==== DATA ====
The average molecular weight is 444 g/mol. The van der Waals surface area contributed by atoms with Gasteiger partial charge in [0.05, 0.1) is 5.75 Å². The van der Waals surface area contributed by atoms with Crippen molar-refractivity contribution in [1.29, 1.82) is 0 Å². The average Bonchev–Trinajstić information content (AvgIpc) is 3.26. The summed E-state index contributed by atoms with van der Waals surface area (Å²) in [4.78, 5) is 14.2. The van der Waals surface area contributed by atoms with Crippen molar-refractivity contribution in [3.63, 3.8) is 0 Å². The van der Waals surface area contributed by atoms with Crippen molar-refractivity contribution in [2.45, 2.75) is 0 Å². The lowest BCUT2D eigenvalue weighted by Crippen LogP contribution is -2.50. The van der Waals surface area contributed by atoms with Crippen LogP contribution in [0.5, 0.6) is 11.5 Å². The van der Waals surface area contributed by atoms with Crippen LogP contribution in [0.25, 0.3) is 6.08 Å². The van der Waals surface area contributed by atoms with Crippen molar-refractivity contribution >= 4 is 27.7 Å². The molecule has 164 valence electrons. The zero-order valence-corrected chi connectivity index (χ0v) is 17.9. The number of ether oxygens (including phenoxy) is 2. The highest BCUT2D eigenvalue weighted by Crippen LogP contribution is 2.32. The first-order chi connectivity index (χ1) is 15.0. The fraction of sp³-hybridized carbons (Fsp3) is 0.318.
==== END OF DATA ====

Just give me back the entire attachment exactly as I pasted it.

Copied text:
The average molecular weight is 444 g/mol. The van der Waals surface area contributed by atoms with Gasteiger partial charge in [0.05, 0.1) is 5.75 Å². The van der Waals surface area contributed by atoms with Crippen molar-refractivity contribution in [1.29, 1.82) is 0 Å². The average Bonchev–Trinajstić information content (AvgIpc) is 3.26. The summed E-state index contributed by atoms with van der Waals surface area (Å²) in [4.78, 5) is 14.2. The van der Waals surface area contributed by atoms with Crippen molar-refractivity contribution in [3.63, 3.8) is 0 Å². The van der Waals surface area contributed by atoms with Crippen molar-refractivity contribution in [2.45, 2.75) is 0 Å². The lowest BCUT2D eigenvalue weighted by Crippen LogP contribution is -2.50. The van der Waals surface area contributed by atoms with Crippen LogP contribution in [0.5, 0.6) is 11.5 Å². The van der Waals surface area contributed by atoms with Crippen LogP contribution in [0.25, 0.3) is 6.08 Å². The van der Waals surface area contributed by atoms with Crippen molar-refractivity contribution >= 4 is 27.7 Å². The molecule has 164 valence electrons. The zero-order valence-corrected chi connectivity index (χ0v) is 17.9. The number of ether oxygens (including phenoxy) is 2. The highest BCUT2D eigenvalue weighted by Crippen LogP contribution is 2.32. The first-order chi connectivity index (χ1) is 15.0. The fraction of sp³-hybridized carbons (Fsp3) is 0.318.